Residents in Washington will soon be legally allowed to turn the bodies of their loved ones into soil for their gardens.
Washington Governor Jay Inslee signed a bill on Tuesday that will pave the way for licensed facilities to offer “natural organic reduction,” a process that can turn human remains into “two wheelbarrows’ worth of soil,” according to the Associated Press.
The process uses wood chips and straw and can turn a human body into clean soil in a matter of weeks. As the Seattle Times notes, it is similar to a method farmers use called “livestock composting,” which can turn a fully intact 1,500-pound steer into usable compost.
The bill also allows for alkaline hydrolysis, or “liquid cremation,” which decays a human body using heat, pressure, water and chemicals, and is already in use in 19 states.
Once the legislation goes into effect in May 2020, families will be able to choose to have their loved ones turned into soil in lieu of the more traditional methods of burial or cremation.
Choosing this new option will be environmentally beneficial as well, as cremation releases carbon dioxide into the air, and traditional burial takes up land and can pollute groundwater. Turning remains into compost, though, can bring nourishment to the Earth instead of contaminants.
“It is sort of astonishing that you have this completely universal human experience — we’re all going to die — and here’s an area where technology has done nothing for us. We have the two means of disposing of human bodies that we’ve had for thousands of years, burying and burning,” Sen. Jamie Pedersen, who sponsored the measure, told USA Today. “It just seems like an area that is ripe for having technology help give us some better options than we have used.”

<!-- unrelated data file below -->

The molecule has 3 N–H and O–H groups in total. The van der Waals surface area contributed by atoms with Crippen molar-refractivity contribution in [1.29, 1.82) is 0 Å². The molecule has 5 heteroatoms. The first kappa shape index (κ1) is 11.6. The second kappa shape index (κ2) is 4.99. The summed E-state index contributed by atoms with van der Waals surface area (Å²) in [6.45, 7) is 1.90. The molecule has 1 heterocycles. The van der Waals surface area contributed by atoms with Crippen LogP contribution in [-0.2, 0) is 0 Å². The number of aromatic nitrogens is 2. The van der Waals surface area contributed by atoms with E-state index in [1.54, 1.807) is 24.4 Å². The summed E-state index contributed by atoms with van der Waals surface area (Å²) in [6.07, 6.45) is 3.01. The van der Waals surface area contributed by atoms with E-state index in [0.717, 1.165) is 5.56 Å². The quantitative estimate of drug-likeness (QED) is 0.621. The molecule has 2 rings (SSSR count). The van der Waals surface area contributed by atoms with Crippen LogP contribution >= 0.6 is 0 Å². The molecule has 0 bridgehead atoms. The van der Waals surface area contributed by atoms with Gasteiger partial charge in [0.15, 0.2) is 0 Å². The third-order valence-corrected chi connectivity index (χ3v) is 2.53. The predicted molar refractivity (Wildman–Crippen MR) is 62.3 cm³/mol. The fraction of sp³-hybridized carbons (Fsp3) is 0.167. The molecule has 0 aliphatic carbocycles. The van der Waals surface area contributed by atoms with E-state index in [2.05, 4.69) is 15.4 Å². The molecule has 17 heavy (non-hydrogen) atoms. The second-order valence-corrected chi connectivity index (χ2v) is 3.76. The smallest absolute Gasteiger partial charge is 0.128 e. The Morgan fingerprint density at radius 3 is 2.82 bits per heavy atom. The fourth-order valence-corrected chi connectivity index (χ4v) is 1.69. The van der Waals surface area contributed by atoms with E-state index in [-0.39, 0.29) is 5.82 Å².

“It gives meaning and use to what happens to our bodies after death,” added Nora Menkin, an executive director at the People’s Memorial Association, to the AP.
The idea was born out of the efforts of Katrina Spade, who researched the funeral industry while studying architecture at the University of Massachusetts, Amherst.
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After looking into the livestock composting used by farmers, she came up with the idea of using wood chips, straw and nitrogen and carbon to speed up the natural decay of a human body. The remains were also placed and rotated in a temperature- and moisture-controlled container.
Spade ran a successful pilot program in Seattle using six donor bodies last year. She then started the company Recompose and raised nearly $7 million to open a body composting facility in Seattle, with plans to expand.
“Our goal is to provide something that is as aligned with the natural cycle as possible,” Spade told USA Today, “but still realistic in being able to serve a good number of families and not take up as much land as burial will.”